Straight Outta Compton – NWA ★★

YearAlbumArtistStarsScoreGenre
1988Straight Outta ComptonN.W.A.★★40Hip-Hop

Straight Outta Compton by N.W.A. was a monumental and pioneering hip-hop record, but age has not been kind to it, and while you have to talk about how instrumental the album was in forming gangsta rap, highly political music about racial injustices and inequalities, and putting hip-hop on the map, you can do that while also acknowledging that it just is not that good compared to some of the things before it and much of what it inspired. 

More often than not, the songs on Straight Outta Compton are not fun or easy to listen to (I don’t think they’re supposed to be). The beats are repetitive and straightforward. Other than Ice Cube, the verses are weak and lack energy, and he even uses what feels like a third grade vocabulary most of the time. 

The three singles — the record’s title track, “Fuck the Police” and “Express Yourself” — are all solid tracks and are all songs folks know and played a big part in hip hop history. The first two open the album with a lot of energy and anger, and the opening 5 tracks are all good enough. “Express Yourself” is a great change of pace midway through that has a more positive or optimistic outlook.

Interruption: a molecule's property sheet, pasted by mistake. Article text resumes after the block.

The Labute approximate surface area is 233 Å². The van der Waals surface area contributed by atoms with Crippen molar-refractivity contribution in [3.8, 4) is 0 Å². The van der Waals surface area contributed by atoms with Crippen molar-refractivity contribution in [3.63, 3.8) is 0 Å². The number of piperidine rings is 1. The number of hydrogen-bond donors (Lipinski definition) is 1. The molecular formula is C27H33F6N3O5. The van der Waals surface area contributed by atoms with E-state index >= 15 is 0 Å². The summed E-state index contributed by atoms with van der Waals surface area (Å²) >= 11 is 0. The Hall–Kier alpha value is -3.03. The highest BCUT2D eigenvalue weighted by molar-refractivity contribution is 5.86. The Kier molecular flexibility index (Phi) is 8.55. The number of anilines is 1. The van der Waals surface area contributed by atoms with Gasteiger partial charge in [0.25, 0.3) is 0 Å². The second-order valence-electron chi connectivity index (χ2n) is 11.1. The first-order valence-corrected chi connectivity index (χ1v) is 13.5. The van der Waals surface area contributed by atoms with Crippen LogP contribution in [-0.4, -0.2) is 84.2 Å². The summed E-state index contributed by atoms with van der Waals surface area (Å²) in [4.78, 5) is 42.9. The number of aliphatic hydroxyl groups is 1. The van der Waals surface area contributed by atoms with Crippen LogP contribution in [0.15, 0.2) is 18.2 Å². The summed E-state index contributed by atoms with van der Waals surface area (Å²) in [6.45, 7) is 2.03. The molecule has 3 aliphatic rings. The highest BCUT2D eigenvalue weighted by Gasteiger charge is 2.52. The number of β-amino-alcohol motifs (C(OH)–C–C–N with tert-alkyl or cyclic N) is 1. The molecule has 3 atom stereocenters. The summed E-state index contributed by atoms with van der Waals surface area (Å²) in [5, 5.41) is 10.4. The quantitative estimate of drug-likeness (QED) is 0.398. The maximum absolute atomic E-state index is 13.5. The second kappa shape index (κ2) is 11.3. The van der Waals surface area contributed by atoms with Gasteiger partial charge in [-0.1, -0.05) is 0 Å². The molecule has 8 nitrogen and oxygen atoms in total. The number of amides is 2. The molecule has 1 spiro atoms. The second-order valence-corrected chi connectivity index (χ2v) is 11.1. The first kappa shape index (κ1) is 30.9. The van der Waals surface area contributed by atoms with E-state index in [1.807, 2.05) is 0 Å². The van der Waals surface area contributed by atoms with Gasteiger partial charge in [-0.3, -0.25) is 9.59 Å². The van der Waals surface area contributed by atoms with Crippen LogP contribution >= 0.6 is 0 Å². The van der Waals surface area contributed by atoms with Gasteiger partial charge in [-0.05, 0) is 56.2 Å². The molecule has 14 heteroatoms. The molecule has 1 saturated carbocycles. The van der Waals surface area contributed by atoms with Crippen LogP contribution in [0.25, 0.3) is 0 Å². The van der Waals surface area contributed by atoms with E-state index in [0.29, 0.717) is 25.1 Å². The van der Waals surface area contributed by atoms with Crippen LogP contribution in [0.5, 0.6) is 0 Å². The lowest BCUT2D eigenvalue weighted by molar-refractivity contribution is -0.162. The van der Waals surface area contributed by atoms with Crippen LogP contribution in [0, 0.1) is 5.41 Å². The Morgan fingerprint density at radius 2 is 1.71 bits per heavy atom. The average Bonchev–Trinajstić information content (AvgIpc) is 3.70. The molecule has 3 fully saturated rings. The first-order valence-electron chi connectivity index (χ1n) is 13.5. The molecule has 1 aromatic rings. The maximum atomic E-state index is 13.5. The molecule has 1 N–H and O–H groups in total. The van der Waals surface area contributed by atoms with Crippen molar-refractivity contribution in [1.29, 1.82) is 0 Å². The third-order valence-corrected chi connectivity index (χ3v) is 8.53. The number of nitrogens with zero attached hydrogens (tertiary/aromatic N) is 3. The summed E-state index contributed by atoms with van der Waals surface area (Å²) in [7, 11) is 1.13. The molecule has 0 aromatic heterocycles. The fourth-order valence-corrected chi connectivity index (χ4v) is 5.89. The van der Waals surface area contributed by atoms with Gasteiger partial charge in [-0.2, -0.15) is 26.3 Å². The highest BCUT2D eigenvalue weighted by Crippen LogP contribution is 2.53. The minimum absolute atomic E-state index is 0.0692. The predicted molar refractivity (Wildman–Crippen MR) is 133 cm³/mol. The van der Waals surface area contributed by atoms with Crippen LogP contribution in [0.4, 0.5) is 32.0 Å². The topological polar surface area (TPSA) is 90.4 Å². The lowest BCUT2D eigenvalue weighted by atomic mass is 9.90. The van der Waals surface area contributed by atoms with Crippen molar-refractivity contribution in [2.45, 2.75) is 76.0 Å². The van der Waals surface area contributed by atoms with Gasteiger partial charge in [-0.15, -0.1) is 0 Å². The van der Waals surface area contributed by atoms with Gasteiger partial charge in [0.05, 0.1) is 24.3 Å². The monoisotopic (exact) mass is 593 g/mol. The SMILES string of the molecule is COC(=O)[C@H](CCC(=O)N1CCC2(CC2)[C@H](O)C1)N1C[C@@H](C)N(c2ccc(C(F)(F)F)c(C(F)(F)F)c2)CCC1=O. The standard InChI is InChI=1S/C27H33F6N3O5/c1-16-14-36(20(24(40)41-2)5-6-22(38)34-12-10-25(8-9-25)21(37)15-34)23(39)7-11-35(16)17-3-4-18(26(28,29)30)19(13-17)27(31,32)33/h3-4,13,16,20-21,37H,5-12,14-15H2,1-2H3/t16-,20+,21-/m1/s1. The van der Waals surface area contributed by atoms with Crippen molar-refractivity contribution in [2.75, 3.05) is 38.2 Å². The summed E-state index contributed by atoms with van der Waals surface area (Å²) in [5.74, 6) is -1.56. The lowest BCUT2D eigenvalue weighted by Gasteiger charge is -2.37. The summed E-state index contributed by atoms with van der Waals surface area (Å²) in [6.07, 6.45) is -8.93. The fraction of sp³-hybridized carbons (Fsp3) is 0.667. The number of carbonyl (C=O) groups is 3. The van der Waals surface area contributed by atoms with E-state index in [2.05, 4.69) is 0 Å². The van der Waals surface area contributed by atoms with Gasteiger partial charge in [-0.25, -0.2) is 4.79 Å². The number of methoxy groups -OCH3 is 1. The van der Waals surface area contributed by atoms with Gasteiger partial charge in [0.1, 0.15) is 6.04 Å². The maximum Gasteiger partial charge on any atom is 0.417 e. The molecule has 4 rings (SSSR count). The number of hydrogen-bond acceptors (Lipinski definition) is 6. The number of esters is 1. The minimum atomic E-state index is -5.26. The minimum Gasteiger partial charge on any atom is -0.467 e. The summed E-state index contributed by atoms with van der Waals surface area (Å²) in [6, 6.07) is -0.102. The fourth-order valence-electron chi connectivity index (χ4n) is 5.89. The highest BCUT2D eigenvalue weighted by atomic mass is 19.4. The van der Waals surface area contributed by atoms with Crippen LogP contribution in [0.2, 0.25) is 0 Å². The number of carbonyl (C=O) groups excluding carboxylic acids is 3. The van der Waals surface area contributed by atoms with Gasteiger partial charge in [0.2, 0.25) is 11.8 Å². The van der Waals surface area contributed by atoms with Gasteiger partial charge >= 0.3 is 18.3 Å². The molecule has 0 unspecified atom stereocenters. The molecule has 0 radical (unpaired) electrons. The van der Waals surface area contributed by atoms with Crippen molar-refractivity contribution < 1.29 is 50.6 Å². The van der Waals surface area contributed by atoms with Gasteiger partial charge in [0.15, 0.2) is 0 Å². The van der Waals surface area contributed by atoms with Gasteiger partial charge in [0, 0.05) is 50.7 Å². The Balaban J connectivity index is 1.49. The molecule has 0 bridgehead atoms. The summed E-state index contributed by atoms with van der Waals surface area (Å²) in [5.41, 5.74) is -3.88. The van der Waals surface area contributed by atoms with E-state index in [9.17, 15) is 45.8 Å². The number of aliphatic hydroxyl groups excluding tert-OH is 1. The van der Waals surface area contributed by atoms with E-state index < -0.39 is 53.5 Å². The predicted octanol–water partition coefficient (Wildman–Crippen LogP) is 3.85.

But while the record opens with a few bangers, the album really falls off after “Express Yourself.” For hip-hop music, this is like an early punk album, where it’s impressive because of the emotion, the anger, and the way N.W.A. used the art form to express their feelings, not necessarily because the beats were super innovative or the lyrics were particularly smart. It’s about being risky and not sugar coating anything. And obviously, for better or worse, this album shaped a good third of all hip-hop records that came out after it. Speaking explicitly about crime and gang life, women and sex, and oppression are all still things covered in hip hop today. But the album does feel and sound highly dated. 

Hip-hop just a year or two later was a lot more musically creative and lyrically had more depth. Even other albums from 1988 by artists like De La Soul, Public Enemy and Rakim were more accessible and aesthetically pleasing to the ear. Seeing how so many artists who are highly respected and made fantastic gangster/hard core rap in the 90s were inspired by this album, I wish I could have heard it in context at the time. But when retrospectively looking at it 100 percent through a musical lens measuring it both against its peers and contemporary music, it really doesn’t stack up well against either. 

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